DAMASCUS, Syria – The U.N. on Tuesday confirmed an outbreak of polio in Syria, the first in over a decade, warning that the disease threatens to spread among an estimated half-million children who have never been immunized because of the civil war.
The grim finding added another layer of misery to a brutal conflict that has already killed more than 100,000 people and uprooted millions. The aid group Save the Children urged a vaccination cease-fire to try to prevent an epidemic of the highly contagious disease.
Meanwhile, hopes for a negotiated settlement to the three-year conflict appeared ever more distant as Syrian President Bashar Assad fired a deputy prime minister for meeting Western officials to discuss the possibility of holding a peace conference – the latest blow to diplomatic efforts to bring the countrys warring parties to the negotiating table.
At least 10 cases of polio among babies and toddlers were confirmed in northeast Syria, the World Health Organization said – the first outbreak of the crippling disease in 14 years. Nearly all Syrian children were vaccinated against polio before the civil war began.
Also Tuesday, nearly 2,000 Syrians fled the war-ravaged Damascus district of Moadamiyeh with the help of aid workers during a temporary cease-fire, a result of a rare agreement between government forces and rebels to avert a humanitarian crisis.
26 more prisoners freed by Israel
Israel freed 26 Palestinian prisoners early today, the second of four batches to be released as part of a deal that set in motion the current Israeli-Palestinian peace talks.
The decision to release the 26 has triggered anguish and anger in Israel, but jubilant celebrations kicked off in the West Bank and the Gaza Strip.
The release was part of an agreement brokered by U.S. Secretary of State John Kerry that brought Israel and the Palestinians back to the table for peace talks. In all, 104 convicts are to be released in four batches over the coming months.
$50 million stolen from Libyan bank
Gunmen ambushed a Libyan bank van and made away with over $50 million on a highway east of Tripoli, officials said Tuesday. The brazen heist underscores the weakness of the central government in the North African country, where authorities are struggling to control unruly militias.
A security official told the Associated Press that the Central Bank van had no guards accompanying it when was ambushed near the city of Sirte late Monday.
Arrest made after 5 killed in Texas
Fear and confusion gripped a rural North Texas community for several hours until an early-morning arrest Tuesday, as investigators sought desperately to stop a series of shooting and arson attacks that left five people dead, including the suspects mother.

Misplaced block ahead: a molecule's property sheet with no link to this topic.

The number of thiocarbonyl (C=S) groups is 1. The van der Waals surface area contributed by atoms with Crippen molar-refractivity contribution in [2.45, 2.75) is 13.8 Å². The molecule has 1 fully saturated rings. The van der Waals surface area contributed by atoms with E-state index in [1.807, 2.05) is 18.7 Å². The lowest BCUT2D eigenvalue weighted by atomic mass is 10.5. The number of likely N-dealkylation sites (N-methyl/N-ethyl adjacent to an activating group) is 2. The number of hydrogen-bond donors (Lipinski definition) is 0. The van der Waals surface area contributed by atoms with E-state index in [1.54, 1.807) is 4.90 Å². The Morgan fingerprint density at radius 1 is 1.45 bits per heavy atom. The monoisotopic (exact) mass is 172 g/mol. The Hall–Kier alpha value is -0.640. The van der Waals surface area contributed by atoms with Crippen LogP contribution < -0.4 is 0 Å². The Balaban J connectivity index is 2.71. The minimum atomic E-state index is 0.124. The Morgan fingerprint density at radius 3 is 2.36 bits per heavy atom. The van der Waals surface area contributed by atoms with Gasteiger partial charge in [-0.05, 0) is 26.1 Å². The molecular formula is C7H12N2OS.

Charles Everett Brownlow Jr. was arrested at about 1:30 a.m. Tuesday after running into the woods following a high-speed chase, authorities said.
Brownlow, 36, was being held on one preliminary count each of capital murder and evading arrest, although additional charges were expected.
Terrell, Texas, police Chief Jody Lay declined to discuss a possible motive. According to Lay, victims included Brownlows mother, Mary Brownlow, 61; and his aunt, Belinda Walker, 55; and three others.
Couple sentenced in abuse death
A Washington couple accused of starving, beating and forcing their adopted daughter outside as punishment were sentenced Tuesday to decades in prison for her death. Larry Williams was sentenced to nearly 28 years and Carri Williams was handed a 37-year sentence. They were convicted Sept. 9 of manslaughter in the death of a teenage girl they adopted.
Hana Williams was found dead May 12, 2011, in the backyard of the family home. The autopsy said she died of hypothermia, with malnutrition and a stomach condition as contributing factors.
Senate confirms Obama’s NLRB pick
The Senate approved President Barack Obamas pick for a top post at the National Labor Relations Board on Tuesday. In the key roll call, senators voted 62-37 to end Republican delaying tactics against Richard Griffin, whom Obama nominated to be NLRB general counsel. Senators then confirmed the appointment on a near-party line 55-44 tally.
O’Connor performs same-sex marriage
Retired Justice Sandra Day OConnor has officiated at the wedding of a gay couple at the Supreme Court, at least the second such ceremony at the court since its June decision that expanded federal recognition of same-sex marriage.
Court spokeswoman Kathy Arberg says OConnor presided over the private ceremony Tuesday in the courts lawyers lounge for Jeffrey Trammell and Stuart Serkin of Washington, D.C.
Yale lands medieval book collection
Yale University has received what it calls the largest and most comprehensive privately owned collection of Middle English texts, including among the last three privately held copies of Chaucers The Canterbury Tales.
Professor Toshiyuki Takamiya gave his collection to Yale on long-term loan to allow researchers and students to study it.